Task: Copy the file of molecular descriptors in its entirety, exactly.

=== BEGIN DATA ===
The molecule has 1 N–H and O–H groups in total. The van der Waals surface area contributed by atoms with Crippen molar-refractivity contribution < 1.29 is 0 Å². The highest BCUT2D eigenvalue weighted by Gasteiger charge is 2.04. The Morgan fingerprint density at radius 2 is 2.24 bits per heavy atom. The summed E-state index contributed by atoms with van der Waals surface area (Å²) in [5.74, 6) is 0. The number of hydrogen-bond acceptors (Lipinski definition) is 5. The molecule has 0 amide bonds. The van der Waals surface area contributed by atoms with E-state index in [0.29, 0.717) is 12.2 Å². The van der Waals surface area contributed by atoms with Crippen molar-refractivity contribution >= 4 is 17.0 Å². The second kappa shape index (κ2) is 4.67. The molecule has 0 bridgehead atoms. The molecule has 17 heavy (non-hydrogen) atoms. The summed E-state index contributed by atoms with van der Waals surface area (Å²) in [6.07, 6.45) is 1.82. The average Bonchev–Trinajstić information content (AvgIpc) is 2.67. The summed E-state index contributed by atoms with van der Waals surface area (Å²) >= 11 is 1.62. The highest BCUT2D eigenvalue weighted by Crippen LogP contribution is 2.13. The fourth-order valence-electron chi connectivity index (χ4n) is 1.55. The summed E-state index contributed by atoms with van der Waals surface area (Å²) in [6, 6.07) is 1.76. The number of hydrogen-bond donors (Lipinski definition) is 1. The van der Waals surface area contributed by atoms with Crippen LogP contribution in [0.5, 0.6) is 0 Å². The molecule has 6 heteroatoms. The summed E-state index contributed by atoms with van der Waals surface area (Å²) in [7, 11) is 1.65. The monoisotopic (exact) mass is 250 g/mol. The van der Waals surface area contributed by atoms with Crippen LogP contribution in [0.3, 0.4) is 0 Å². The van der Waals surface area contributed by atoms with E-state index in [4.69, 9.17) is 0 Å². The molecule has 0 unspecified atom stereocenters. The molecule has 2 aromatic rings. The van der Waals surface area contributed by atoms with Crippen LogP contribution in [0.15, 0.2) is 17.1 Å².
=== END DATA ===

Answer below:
The molecule has 1 N–H and O–H groups in total. The van der Waals surface area contributed by atoms with Crippen molar-refractivity contribution < 1.29 is 0 Å². The highest BCUT2D eigenvalue weighted by Gasteiger charge is 2.04. The Morgan fingerprint density at radius 2 is 2.24 bits per heavy atom. The summed E-state index contributed by atoms with van der Waals surface area (Å²) in [5.74, 6) is 0. The number of hydrogen-bond acceptors (Lipinski definition) is 5. The molecule has 0 amide bonds. The van der Waals surface area contributed by atoms with E-state index in [0.29, 0.717) is 12.2 Å². The van der Waals surface area contributed by atoms with Crippen molar-refractivity contribution >= 4 is 17.0 Å². The second kappa shape index (κ2) is 4.67. The molecule has 0 bridgehead atoms. The molecule has 17 heavy (non-hydrogen) atoms. The summed E-state index contributed by atoms with van der Waals surface area (Å²) in [6.07, 6.45) is 1.82. The average Bonchev–Trinajstić information content (AvgIpc) is 2.67. The summed E-state index contributed by atoms with van der Waals surface area (Å²) >= 11 is 1.62. The highest BCUT2D eigenvalue weighted by Crippen LogP contribution is 2.13. The fourth-order valence-electron chi connectivity index (χ4n) is 1.55. The summed E-state index contributed by atoms with van der Waals surface area (Å²) in [6, 6.07) is 1.76. The number of hydrogen-bond donors (Lipinski definition) is 1. The van der Waals surface area contributed by atoms with Crippen LogP contribution in [0.5, 0.6) is 0 Å². The molecule has 6 heteroatoms. The summed E-state index contributed by atoms with van der Waals surface area (Å²) in [7, 11) is 1.65. The monoisotopic (exact) mass is 250 g/mol. The van der Waals surface area contributed by atoms with Crippen LogP contribution in [0.3, 0.4) is 0 Å². The van der Waals surface area contributed by atoms with E-state index in [4.69, 9.17) is 0 Å². The molecule has 0 unspecified atom stereocenters. The molecule has 2 aromatic rings. The van der Waals surface area contributed by atoms with Crippen LogP contribution in [0.15, 0.2) is 17.1 Å².